Genetic control of T helper cell function in the clawed toad Xenopus laevis

Claude C.A. Bernard, Gérard Bordmann, Bonnie Blomberg, Louis Du Pasquier

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The genetic control of the collaboration between Xenopus T and B cells has been analyzed in vitro using cells from five strains of major histocompatibility complex‐defined Xenopus. When carrier (fowl gamma‐globulin)‐primed T cells and hapten (dinitrophenylated keyhole limpet hemocyanin)‐primed B cells differed by minor histocompatiblity antigens or by only one haplotype of the major histocompatibility complex, the collaboration was efficient in the sense that large numbers of plaques, low‐molecular weight antibodies and high‐affinity IgM antibodies could be recorded in the cultures challenged with dinitrophenylated fowl gamma‐globulin. However, when T and B cells differed at both alleles of the major histocompatibility complex, lower numbers of plaques were obtained, no low‐molecular weight anti‐hapten antibodies could be detected, and the IgM antibodies that were sometimes synthesized were of low affinity. This suggests that the major histocompatibility complex, or a gene linked with it, affects the collaboration between Xenopus T and B cells in a way perhaps similar to that described in mammals.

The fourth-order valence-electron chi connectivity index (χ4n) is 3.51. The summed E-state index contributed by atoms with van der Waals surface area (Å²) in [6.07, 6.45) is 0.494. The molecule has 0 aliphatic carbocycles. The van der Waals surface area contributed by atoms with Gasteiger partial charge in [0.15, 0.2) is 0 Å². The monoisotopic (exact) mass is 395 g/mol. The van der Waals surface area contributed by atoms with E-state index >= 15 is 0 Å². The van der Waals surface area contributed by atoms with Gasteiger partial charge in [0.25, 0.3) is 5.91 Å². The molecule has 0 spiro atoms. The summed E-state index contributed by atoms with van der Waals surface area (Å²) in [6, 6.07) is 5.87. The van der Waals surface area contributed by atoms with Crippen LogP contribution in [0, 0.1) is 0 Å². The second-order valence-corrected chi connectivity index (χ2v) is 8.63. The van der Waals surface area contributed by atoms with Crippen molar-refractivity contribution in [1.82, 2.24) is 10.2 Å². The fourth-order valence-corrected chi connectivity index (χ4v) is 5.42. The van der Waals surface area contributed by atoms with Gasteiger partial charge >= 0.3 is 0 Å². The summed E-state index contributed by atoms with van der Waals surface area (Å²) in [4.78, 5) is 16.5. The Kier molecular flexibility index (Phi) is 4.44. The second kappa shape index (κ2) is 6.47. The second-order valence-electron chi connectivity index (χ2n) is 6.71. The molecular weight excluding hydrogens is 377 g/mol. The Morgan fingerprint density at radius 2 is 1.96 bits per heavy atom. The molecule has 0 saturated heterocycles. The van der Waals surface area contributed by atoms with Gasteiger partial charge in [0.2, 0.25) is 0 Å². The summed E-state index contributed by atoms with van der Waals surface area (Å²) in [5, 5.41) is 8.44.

Original languageEnglish
Pages (from-to)151-155
Number of pages5
JournalEuropean Journal of Immunology
Issue number2
Publication statusPublished - 1981
Externally publishedYes

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